Yet another occasion to note that what passes for human rights advocacy is often nothing of the sort: famous “human rights barrister” Amal Clooney, alas, appears to be arguing the speech-suppressive side of a high-profile freedom of speech case. [Telegraph]
More, and clarification: Walter Katz responds, condensed from Twitter, to a Ted Frank tweet characterizing Clooney as having sided against speech: “This completely misrepresents Clooney’s role. Turkey was not a party to the initial prosecution at the initial ECHR appeal, Turkey did appear and basically argued there was no genocide to deny. The ECHR opinion was ambiguous about the genocide factual question. It is that specific issue which Armenia is challenging, i.e. court, don’t buy Turkey that there was no genocide. Armenia’s argument has little to do with the free expression issue.” Cite: Asbarez.com.
My response, again patched together and condensed from Twitter: My reading of the Asbarez coverage: Clooney’s co-counsel Geoff Robertson, from the same “human rights” law firm Doughty Street Chambers, argued pro-conviction on frank anti-speech grounds. If she left the pro-censorship advocacy to her law partner and handled only a narrower issue — I hope because she disagrees with him! — then, yes, a point in her favor. Update: this video does show her approximately six-minute speech focusing on the “setting the record straight” issue and on Turkish government hypocrisy. Whatever this may or may not illuminate about Clooney’s personal involvement, the coverage in both the Telegraph and Asbarez makes it hard for me to go along with the idea that either Armenia’s role or Robertson’s arguments on its behalf have “little to do with the free expression issue.”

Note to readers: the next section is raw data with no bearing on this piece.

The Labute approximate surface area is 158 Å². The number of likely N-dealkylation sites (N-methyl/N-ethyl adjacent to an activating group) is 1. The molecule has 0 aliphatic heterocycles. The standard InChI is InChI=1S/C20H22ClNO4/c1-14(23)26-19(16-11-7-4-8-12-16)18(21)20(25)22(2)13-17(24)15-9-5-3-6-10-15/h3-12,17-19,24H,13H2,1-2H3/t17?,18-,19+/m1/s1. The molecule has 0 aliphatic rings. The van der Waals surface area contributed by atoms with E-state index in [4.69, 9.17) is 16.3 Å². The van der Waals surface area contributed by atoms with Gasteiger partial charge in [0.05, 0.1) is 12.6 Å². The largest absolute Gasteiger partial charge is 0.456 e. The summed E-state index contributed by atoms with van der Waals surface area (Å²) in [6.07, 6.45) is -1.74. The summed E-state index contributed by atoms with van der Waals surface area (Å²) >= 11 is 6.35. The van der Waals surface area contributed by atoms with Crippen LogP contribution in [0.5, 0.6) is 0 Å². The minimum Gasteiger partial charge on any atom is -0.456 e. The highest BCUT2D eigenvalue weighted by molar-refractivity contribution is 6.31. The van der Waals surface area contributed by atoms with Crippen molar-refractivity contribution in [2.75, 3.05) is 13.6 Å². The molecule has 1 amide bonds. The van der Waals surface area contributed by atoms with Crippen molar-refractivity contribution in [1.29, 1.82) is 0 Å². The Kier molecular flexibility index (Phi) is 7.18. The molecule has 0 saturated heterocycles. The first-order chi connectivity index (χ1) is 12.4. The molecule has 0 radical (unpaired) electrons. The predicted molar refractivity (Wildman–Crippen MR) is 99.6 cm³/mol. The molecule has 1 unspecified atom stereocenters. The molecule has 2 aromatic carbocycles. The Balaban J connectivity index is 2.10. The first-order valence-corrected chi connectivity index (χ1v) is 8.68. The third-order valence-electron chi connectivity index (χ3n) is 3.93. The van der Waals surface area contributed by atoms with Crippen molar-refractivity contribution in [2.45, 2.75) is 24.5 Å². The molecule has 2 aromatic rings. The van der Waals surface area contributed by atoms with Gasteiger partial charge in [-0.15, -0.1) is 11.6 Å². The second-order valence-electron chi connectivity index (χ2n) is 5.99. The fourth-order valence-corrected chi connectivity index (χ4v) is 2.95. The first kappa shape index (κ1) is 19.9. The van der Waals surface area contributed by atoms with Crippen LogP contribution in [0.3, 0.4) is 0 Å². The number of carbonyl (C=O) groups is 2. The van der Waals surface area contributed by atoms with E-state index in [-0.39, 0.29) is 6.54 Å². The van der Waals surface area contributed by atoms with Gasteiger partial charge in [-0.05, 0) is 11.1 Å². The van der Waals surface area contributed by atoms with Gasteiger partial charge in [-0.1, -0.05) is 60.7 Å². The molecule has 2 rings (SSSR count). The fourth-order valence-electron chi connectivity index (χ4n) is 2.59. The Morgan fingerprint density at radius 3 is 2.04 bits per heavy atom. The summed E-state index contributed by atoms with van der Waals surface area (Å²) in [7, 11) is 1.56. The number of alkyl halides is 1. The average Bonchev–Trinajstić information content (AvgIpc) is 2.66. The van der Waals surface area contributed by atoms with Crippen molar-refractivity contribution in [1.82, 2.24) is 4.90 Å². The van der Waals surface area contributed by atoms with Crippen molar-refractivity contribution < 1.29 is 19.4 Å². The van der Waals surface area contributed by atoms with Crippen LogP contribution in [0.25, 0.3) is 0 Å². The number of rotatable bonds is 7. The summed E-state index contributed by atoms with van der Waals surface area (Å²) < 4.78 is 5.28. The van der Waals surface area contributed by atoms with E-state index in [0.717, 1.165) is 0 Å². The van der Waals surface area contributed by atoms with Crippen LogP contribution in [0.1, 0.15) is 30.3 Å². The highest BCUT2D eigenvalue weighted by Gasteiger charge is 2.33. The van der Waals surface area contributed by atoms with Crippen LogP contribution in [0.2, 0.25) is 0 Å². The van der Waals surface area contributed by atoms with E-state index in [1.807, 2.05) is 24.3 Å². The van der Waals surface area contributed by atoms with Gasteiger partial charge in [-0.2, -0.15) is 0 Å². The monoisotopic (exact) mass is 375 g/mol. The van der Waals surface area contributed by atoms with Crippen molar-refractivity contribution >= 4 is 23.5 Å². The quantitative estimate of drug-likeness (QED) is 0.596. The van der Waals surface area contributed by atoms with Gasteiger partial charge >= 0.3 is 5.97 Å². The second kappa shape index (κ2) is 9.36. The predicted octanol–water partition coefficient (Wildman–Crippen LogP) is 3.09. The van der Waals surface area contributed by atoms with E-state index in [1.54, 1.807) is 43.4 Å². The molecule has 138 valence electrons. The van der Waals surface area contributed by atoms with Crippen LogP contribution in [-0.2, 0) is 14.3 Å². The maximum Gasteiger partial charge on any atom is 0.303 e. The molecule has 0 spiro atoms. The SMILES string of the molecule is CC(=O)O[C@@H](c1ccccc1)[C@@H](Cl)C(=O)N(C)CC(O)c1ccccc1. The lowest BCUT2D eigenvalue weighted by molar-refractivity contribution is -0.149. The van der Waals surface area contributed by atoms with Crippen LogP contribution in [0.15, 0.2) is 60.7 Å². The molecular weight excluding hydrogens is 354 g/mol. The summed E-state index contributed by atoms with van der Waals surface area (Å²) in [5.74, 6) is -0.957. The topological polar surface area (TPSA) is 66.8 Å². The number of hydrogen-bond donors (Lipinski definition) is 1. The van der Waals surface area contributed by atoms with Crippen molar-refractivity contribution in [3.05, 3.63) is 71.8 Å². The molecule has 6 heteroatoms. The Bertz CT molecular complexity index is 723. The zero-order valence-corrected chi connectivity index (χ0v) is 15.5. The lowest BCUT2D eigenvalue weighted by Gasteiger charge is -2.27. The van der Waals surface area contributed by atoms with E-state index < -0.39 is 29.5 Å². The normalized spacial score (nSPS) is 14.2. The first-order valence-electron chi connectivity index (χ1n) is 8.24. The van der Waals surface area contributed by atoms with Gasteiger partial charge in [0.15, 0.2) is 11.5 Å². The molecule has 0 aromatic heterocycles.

Ted Frank’s response, once more condensed: “The story says she is ‘defending the conviction.’ Armenia’s role in the case is arguing for reinstatement of conviction. [Citing Clooney’s comments about not aiming to restrict free speech is] putting too much weight on a self-serving disingenuous throwaway line. ‘Free speech but’ not free speech.”
Full hearing video here.